results from different studies must be made with caution, because of the sensitivity of such
studies to the particular circumstances surrounding their design and administration. The detailed
studies for the United States, Europe and Asia reviewed above generally confirm the results of
the Environics International studies, the only internationally comparable studies available to
date. In general, consumers in the United States and Asia are more favourably disposed towards
biotechnology than Europeans, although significant minorities in most countries express
reservations. Trends in the United States and Europe have fluctuated over time, with European
views growing generally more negative throughout the 1990s before turning slightly more
positive in the most recent survey. How these trends will evolve in the future is a matter for
Angus Reid, Inc. 2000. Personal communication.
Asian Food Information Centre (AFIC). 2003. Consumer perceptions of food biotechnology in
Asia: Public report on the AFIC 2002 Consumer Survey. Available at:
Center for Science in the Public Interest (CSPI) (2001) National Opinion Poll on Labeling of
Genetically Engineered Foods, http://www.cspinet.org.
Environics International. 2000. International Environmental Monitor 2000. Toronto, Canada.
Environics International. 2001. Food Issues Monitor 2001. Toronto, Canada.
Eurobarometer. 2002. Europeans and Biotechnology in 2002. Eurobarometer No. 58. Available
Hoban, T. 1996. Trends in consumer acceptance and awareness of biotechnology. Journal of
Food Distribution Research. 27(1): 1-11.
Hoban, T. 2000. Biotechnology: Addressing Today’s Core Issues for Better Food and Industry
Growth. Forum. 4th
Quarter 2000, 95-105.
Hoban, T. 2001. Food industry leaders’ perceptions of biotechnology. Presented at North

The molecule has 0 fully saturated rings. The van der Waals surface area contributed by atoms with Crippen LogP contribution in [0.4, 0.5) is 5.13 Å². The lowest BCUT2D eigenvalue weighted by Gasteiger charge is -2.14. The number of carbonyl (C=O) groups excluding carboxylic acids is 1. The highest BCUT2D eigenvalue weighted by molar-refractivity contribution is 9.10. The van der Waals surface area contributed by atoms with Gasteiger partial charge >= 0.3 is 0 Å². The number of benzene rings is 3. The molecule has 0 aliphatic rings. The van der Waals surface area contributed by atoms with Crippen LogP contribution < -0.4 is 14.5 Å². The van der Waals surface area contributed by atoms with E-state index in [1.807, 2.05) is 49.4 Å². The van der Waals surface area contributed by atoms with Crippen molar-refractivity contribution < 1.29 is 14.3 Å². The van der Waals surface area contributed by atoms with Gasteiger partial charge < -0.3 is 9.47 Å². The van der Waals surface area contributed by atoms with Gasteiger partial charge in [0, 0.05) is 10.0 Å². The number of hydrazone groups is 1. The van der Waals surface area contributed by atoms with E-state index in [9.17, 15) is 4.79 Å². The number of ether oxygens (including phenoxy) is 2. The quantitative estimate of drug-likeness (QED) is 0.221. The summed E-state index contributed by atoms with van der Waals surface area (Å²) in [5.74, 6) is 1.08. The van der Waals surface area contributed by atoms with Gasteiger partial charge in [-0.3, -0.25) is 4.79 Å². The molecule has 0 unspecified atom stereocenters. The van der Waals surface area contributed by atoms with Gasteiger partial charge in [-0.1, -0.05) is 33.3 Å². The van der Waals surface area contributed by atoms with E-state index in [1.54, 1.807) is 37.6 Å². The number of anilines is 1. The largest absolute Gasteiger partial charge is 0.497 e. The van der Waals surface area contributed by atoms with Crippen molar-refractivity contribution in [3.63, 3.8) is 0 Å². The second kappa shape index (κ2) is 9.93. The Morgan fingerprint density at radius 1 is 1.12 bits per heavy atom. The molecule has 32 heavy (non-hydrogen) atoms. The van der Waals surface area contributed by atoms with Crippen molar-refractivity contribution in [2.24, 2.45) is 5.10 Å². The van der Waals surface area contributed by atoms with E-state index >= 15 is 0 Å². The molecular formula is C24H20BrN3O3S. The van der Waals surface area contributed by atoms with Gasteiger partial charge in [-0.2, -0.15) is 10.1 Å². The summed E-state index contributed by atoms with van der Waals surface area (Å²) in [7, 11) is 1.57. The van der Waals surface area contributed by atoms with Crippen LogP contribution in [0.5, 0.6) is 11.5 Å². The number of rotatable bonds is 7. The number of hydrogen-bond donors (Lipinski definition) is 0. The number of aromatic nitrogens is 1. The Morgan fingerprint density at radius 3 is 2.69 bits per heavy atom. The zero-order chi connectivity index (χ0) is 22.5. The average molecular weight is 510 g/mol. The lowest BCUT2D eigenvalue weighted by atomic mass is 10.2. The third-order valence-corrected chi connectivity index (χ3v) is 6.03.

Carolina State University, Raleigh, NC.
Hoban, T. and P. Kendall. 1994. Consumer Attitudes about Food Biotechnology: Final Project
Report. North Carolina Cooperative Extension Service, North Carolina State University,
Raleigh, North Carolina.
International Food Information Center (IFIC). 2001. US Consumer Attitudes toward Food
International Food Information Center (IFIC). 2002. US Consumer Attitudes toward Food
Pew Initiative on Food and Biotechnology. 2001. Public Sentiment about Genetically Modified
Food. Available at: http://www.pewagbiotech.org.
Table 1: Benefits of biotechnology outweigh the risks
United States 66 27
Canada 55 37
Mexico 62 24
Argentina 44 31
Brazil 55 32
Chile 47 37
Colombia 66 26
Cuba 79 4
Dominican Republic 69 25
Panama 59 34
Peru 58 26
Uruguay 46 23
Venezuela 64 17
France 22 54
Germany 41 49
Great Britain 42 47
Greece 22 54
Italy 34 48
Netherlands 55 37
Poland 41 27
Spain 39 36
Asia and the Pacific Rim
Australia 44 42
China 72 17
India 69 18
Indonesia 81 16
Japan 33 39
Korea 43 47
Philippines 62 20
Thailand 72 17
Nigeria 51 19
South Africa 43 20
(Source: Environics International, 2000)
Note: Percentages who agreed or disagreed do not equal 100 percent because varying percentage